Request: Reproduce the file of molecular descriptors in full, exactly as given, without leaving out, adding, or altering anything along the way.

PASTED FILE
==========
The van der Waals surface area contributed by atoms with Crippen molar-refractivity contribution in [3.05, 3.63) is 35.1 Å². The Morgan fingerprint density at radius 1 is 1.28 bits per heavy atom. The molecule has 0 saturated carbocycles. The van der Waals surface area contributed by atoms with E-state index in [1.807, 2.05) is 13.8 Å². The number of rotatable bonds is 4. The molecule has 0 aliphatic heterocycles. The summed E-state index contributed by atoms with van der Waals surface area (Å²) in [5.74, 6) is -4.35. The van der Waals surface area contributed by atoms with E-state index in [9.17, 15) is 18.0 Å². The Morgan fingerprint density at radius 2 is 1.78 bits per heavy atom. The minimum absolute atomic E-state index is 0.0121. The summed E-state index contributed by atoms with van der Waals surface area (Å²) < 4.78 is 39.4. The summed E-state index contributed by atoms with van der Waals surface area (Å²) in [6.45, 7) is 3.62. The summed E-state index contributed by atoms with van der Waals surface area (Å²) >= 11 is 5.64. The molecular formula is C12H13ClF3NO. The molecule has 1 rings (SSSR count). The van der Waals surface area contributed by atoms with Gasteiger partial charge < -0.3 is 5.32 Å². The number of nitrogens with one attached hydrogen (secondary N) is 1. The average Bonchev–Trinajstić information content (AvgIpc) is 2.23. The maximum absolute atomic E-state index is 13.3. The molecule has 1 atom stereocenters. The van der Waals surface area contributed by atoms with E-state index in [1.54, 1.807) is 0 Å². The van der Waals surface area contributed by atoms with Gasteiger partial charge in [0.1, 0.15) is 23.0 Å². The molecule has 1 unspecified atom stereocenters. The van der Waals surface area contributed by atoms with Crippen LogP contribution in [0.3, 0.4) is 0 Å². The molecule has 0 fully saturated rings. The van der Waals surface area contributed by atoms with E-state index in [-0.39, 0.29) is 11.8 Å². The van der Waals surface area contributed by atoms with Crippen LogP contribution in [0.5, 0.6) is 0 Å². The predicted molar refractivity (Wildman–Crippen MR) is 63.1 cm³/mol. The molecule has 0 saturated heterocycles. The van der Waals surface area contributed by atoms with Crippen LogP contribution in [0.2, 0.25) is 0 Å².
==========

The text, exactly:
The van der Waals surface area contributed by atoms with Crippen molar-refractivity contribution in [3.05, 3.63) is 35.1 Å². The Morgan fingerprint density at radius 1 is 1.28 bits per heavy atom. The molecule has 0 saturated carbocycles. The van der Waals surface area contributed by atoms with E-state index in [1.807, 2.05) is 13.8 Å². The number of rotatable bonds is 4. The molecule has 0 aliphatic heterocycles. The summed E-state index contributed by atoms with van der Waals surface area (Å²) in [5.74, 6) is -4.35. The van der Waals surface area contributed by atoms with E-state index in [9.17, 15) is 18.0 Å². The Morgan fingerprint density at radius 2 is 1.78 bits per heavy atom. The minimum absolute atomic E-state index is 0.0121. The summed E-state index contributed by atoms with van der Waals surface area (Å²) < 4.78 is 39.4. The summed E-state index contributed by atoms with van der Waals surface area (Å²) in [6.45, 7) is 3.62. The summed E-state index contributed by atoms with van der Waals surface area (Å²) >= 11 is 5.64. The molecular formula is C12H13ClF3NO. The molecule has 1 rings (SSSR count). The van der Waals surface area contributed by atoms with Gasteiger partial charge < -0.3 is 5.32 Å². The number of nitrogens with one attached hydrogen (secondary N) is 1. The average Bonchev–Trinajstić information content (AvgIpc) is 2.23. The maximum absolute atomic E-state index is 13.3. The molecule has 1 atom stereocenters. The van der Waals surface area contributed by atoms with E-state index in [1.54, 1.807) is 0 Å². The van der Waals surface area contributed by atoms with Gasteiger partial charge in [0.1, 0.15) is 23.0 Å². The molecule has 1 unspecified atom stereocenters. The van der Waals surface area contributed by atoms with Crippen LogP contribution in [0.3, 0.4) is 0 Å². The molecule has 0 fully saturated rings. The van der Waals surface area contributed by atoms with E-state index in [-0.39, 0.29) is 11.8 Å². The van der Waals surface area contributed by atoms with Crippen LogP contribution in [0.5, 0.6) is 0 Å². The predicted molar refractivity (Wildman–Crippen MR) is 63.1 cm³/mol. The molecule has 0 saturated heterocycles. The van der Waals surface area contributed by atoms with Crippen LogP contribution in [0.2, 0.25) is 0 Å².